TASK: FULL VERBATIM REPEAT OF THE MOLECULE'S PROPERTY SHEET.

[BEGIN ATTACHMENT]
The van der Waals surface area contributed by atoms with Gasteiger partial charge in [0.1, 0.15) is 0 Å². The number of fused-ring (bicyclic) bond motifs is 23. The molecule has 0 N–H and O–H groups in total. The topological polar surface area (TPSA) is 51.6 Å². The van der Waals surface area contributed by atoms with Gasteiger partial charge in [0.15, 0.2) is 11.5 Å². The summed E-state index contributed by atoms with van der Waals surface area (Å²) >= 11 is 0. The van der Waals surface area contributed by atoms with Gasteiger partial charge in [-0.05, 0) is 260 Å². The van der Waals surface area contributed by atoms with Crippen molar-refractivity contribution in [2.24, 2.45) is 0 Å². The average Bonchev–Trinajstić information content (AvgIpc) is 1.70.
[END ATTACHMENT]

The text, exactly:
The van der Waals surface area contributed by atoms with Gasteiger partial charge in [0.1, 0.15) is 0 Å². The number of fused-ring (bicyclic) bond motifs is 23. The molecule has 0 N–H and O–H groups in total. The topological polar surface area (TPSA) is 51.6 Å². The van der Waals surface area contributed by atoms with Gasteiger partial charge in [0.15, 0.2) is 11.5 Å². The summed E-state index contributed by atoms with van der Waals surface area (Å²) >= 11 is 0. The van der Waals surface area contributed by atoms with Gasteiger partial charge in [-0.05, 0) is 260 Å². The van der Waals surface area contributed by atoms with Crippen molar-refractivity contribution in [2.24, 2.45) is 0 Å². The average Bonchev–Trinajstić information content (AvgIpc) is 1.70.